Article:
Invoking MODX System Events

Firing MODX System Events in your own code

In my previous article, we looked at MODX system events, how they're fired, how plugins are executed, and how to make sure an event has fired. In this one, we'll look at invoking (firing) system events yourself in your own code.

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Firing System Events

As we saw in my previous article, MODX system events are fired with $modx->invokeEvent('EventName', $parameters). It's almost always better to call a MODX processor to perform your action and let it invoke the appropriate events. There may be cases, though, where you want to fire an event yourself. The first step is to look at the code of the processor, found under the core/model/modx/processors/ directory or consult the reference here, to see what parameters the processor is expecting to get (sometimes there are none).

A Concrete Example

Imagine that you're working on a small part of a very large web site. Your job is to create code that blocks individual users based on bad behavior. You might track bad language or suspicious links used in forum posts, banned or spoofed IP addresses, etc. Using some algorithm, your code ultimately blocks the miscreant user by simply changing the active field of the modUser object for the current user from 1 to 0, so the user can no longer log in.

Suppose that there's already a system in place to send users an email explaining their new status when they're deactivated in the MODX Manager. The email gets sent by a plugin attached to the OnUserDeactivate event. If your code looks like this (you already have the user's ID):

$user = $modx->getObject('modUser', $userId);
$user->set('active', 0);

the email will never get sent.

To fix this, you need just need to fire the OnUserDeactivate event yourself. Since there is also an OnBeforeUserDeactivate event fired when a user is deactivated in the Manager, you should fire that as well.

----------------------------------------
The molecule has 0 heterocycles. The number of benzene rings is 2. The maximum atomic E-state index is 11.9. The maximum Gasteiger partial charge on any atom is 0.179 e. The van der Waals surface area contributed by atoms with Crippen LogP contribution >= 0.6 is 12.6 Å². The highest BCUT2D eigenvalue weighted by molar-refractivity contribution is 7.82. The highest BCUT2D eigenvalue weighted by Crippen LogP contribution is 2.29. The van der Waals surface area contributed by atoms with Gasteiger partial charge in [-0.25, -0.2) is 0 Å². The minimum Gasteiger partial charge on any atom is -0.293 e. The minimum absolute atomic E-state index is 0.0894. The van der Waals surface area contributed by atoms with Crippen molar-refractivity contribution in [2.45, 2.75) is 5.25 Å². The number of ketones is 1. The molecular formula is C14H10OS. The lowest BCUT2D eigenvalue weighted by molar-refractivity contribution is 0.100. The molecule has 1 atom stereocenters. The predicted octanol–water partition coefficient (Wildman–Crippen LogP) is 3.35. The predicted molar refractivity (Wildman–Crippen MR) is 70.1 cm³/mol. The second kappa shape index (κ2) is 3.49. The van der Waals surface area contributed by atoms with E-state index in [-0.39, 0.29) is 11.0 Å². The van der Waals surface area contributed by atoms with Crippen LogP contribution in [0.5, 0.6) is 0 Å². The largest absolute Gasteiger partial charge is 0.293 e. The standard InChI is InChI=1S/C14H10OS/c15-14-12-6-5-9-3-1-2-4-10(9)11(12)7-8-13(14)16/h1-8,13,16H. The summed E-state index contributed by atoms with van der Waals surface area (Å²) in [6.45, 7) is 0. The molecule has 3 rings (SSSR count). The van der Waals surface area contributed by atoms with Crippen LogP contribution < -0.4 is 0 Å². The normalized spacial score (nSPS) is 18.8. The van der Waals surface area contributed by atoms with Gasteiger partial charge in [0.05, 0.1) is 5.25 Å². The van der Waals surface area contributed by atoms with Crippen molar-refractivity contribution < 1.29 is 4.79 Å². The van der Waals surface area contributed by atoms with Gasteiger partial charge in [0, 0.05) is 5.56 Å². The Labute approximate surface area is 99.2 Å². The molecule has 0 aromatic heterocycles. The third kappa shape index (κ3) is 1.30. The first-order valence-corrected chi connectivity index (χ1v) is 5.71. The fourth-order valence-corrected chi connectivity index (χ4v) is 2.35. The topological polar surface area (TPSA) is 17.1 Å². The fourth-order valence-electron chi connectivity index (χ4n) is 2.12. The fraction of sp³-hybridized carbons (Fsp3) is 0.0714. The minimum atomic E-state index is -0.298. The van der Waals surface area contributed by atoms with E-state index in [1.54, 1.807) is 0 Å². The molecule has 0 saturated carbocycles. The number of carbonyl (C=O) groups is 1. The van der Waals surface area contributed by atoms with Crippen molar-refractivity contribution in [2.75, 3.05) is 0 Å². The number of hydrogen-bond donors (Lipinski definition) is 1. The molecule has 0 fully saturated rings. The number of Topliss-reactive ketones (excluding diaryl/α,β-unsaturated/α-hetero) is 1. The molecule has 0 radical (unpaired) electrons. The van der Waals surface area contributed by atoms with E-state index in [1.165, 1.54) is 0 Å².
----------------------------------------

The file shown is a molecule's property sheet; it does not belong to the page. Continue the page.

You could do this by calling the security/user/update processor, which would fire the events for you, but it's cumbersome. That processor does a lot of things you don't need (like handling the user profile), and it requires properties that you don't really need to send to accomplish your goal. At this writing, there's no security/user/deactivate processor, so it's a lot easier and more efficient to just fire the appropriate events yourself.

Expected Parameters

If you look at the code that runs when a user is deactivated in the manager, you'll see that both events expect these parameters:

  • 'id' — The ID of the user
  • 'user' — The user object (passed by reference)
  • 'mode' — modSystemEvent::MODE_UPD for single users, 'multiple' for multiple users

Your New Code

$user = $modx->getObject('modUser', $userId);

$params = array(
    'id' => $id,
    'user' => &$user,
    'mode' => modSystemEvent::MODE_UPD,

$user->set('active', 0);

$modx->invokeEvent('OnBeforeUserDeactivate', $params);

if ($user->save() === false) {
} else {
    $modx->invokeEvent('OnUserDeactivate', $params);

Now, the email gets sent, and any other plugins (current or future) attached to either event will also execute as they should.

For security, you might also want to make sure that the current user has permission to save a user object with code like this at the top (but below where you initialize the $user variable):

if (! $user->hasPermission('save_user')) {
   /* Handle permission failure */

Earlier in your code, you might also want to make sure the user object exists and handle the error if it doesn't.

If your code is in a method inside a class, you'll probably want to set a $modx class variable to the modX object and replace $modx with $this->modx in the code above.

Wrapping Up

You can fire any MODX system event by just setting the expected parameters and calling $modx->invokeEvent(). Now that you understand the process, you may even want to create your own system events so you can invoke them in your code. We'll look at how to do that in the next article.

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